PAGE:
36. Sewell, W. H., Jr. (1992). A theory of structure: Duality, agency, and transformation. American Journal of Sociology, 98, 1–29.

    Google Scholar 

  37. Siqin, T., van Aalst, J., & Chu, S. K. W. (2015). Fixed group and opportunistic collaboration in a CSCL environment. International Journal of Computer-Supported Collaborative Learning, 10(2), 161–181.

    Google Scholar 

  38. Tao, D., & Zhang, J. (2018). Forming shared inquiry structures to support knowledge building in a grade 5 community. Instructional Science, 46, 563–593.

    Google Scholar 

  39. Tao, D., & Zhang, J. (2021). Implementing emergent design to support agency-driven knowledge building practices in a Grade 5 science classroom. Paper presented at the Annual Meeting of American Educational Research Association: Orlando.

  40. Varelas, M., Tucker-Raymond, E., & Richards, K. (2015). A structure-agency perspective on young children’s engagement in school science: Carlos’s performance and narrative. Journal of Research in Science Teaching, 52(4), 516–529.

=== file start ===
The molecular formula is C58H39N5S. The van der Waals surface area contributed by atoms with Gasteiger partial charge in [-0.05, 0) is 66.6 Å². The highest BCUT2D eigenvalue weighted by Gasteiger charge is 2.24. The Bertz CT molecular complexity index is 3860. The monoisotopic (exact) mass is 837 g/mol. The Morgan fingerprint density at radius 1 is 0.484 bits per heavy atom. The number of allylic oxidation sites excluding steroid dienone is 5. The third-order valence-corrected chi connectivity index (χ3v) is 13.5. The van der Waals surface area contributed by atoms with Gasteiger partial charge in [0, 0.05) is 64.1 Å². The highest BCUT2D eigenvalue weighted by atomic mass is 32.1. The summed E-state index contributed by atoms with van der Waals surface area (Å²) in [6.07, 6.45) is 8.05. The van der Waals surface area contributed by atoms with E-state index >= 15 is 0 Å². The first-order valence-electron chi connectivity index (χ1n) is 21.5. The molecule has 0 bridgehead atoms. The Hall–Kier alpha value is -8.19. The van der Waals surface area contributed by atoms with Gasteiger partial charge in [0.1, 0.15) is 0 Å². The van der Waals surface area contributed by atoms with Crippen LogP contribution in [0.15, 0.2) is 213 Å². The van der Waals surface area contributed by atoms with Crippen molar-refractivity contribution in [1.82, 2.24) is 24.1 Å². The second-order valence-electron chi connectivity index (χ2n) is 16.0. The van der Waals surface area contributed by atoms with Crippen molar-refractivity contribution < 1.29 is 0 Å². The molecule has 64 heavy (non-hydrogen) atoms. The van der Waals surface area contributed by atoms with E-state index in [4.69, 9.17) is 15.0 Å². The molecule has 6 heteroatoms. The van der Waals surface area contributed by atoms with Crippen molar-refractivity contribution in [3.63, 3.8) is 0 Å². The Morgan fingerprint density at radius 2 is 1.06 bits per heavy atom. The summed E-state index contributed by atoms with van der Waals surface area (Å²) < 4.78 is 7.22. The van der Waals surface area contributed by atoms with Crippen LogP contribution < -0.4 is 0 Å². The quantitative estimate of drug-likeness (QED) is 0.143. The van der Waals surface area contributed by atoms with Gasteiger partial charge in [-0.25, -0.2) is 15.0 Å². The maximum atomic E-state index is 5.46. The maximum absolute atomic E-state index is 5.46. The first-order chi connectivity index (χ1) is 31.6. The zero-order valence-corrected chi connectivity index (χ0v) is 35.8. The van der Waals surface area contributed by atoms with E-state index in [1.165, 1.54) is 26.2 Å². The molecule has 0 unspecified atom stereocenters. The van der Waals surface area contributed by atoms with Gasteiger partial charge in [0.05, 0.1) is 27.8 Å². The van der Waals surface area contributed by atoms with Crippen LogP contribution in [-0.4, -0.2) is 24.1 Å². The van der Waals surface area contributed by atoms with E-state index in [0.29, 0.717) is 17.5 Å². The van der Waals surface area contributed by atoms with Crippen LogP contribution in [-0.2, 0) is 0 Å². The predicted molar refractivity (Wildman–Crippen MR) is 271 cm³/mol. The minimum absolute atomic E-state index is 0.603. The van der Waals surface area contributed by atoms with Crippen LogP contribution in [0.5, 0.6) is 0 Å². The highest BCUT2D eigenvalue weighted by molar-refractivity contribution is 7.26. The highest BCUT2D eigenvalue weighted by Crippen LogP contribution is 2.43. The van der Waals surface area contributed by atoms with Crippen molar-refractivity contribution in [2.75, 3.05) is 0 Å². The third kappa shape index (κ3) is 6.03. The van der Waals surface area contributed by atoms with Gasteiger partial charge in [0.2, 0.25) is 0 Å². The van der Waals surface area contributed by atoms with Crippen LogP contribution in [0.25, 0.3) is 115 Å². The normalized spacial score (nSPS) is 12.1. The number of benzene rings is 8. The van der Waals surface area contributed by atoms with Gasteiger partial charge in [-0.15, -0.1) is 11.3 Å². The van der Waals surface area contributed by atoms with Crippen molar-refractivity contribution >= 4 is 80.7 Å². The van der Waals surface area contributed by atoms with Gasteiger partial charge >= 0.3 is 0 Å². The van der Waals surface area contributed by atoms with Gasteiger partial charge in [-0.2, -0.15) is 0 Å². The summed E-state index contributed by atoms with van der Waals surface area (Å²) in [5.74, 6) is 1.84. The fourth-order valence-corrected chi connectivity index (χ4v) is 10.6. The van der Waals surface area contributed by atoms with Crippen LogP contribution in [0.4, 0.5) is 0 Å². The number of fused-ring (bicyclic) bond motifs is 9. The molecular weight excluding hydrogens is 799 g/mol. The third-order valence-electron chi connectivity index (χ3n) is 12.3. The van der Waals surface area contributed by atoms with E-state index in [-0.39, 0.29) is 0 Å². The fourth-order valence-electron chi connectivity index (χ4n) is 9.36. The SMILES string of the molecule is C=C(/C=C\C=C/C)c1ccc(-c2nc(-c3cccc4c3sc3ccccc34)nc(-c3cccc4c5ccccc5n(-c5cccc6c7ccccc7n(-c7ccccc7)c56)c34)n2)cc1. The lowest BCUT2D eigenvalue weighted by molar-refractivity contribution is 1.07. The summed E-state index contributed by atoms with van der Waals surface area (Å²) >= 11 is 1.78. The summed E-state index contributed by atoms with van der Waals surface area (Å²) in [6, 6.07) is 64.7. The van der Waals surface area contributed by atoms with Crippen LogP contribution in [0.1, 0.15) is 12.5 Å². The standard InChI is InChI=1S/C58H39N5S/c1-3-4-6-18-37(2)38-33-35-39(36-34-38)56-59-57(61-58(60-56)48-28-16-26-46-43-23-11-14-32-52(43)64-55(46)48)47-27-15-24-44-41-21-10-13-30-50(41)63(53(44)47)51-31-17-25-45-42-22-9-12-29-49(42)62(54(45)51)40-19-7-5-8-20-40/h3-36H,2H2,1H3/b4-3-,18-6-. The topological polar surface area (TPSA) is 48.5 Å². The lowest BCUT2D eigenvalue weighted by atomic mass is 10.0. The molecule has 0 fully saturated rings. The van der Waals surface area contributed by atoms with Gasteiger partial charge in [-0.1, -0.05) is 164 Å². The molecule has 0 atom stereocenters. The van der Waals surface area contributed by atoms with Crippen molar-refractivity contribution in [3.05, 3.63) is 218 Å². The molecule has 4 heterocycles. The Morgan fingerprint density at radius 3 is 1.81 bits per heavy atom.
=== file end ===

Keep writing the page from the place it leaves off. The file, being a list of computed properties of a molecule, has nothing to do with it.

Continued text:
Google Scholar 

  41. Wise, A. F., & Schwarz, B. B. (2017). Visions of CSCL: Eight provocations for the future of the field. International Journal of Computer-Supported Collaborative Learning, 12, 423–467.

    Google Scholar 

  42. Zhang, J. (2013). Foster a self-sustained, collective trajectory of inquiry through adaptive collaboration. Paper presented at the Annual Meeting of American Educational Research Association: San Francisco.

  43. Zhang, J., & Chen, M.-H. (2019). Idea thread mapper: designs for sustaining student-driven knowledge building across classrooms. In K. Lund, G. Niccolai, E. Lavoué, C. Hmelo-Silver, G. Gweon, & M. Baker (Eds.), A wide lens: Combining embodied, enactive, extended, and embedded learning in collaborative settings, 13th International Conference on Computer Supported Collaborative Learning (CSCL) 2019 (Vol. 1, pp. 144–151). Lyon: International Society of the Learning Sciences.

  44. Zhang, J., Hong, H.-Y., Scardamalia, M., Teo, C., & Morley, E. (2011). Sustaining knowledge building as a principle-based innovation at an elementary school. Journal of the Learning Sciences, 20, 262–307.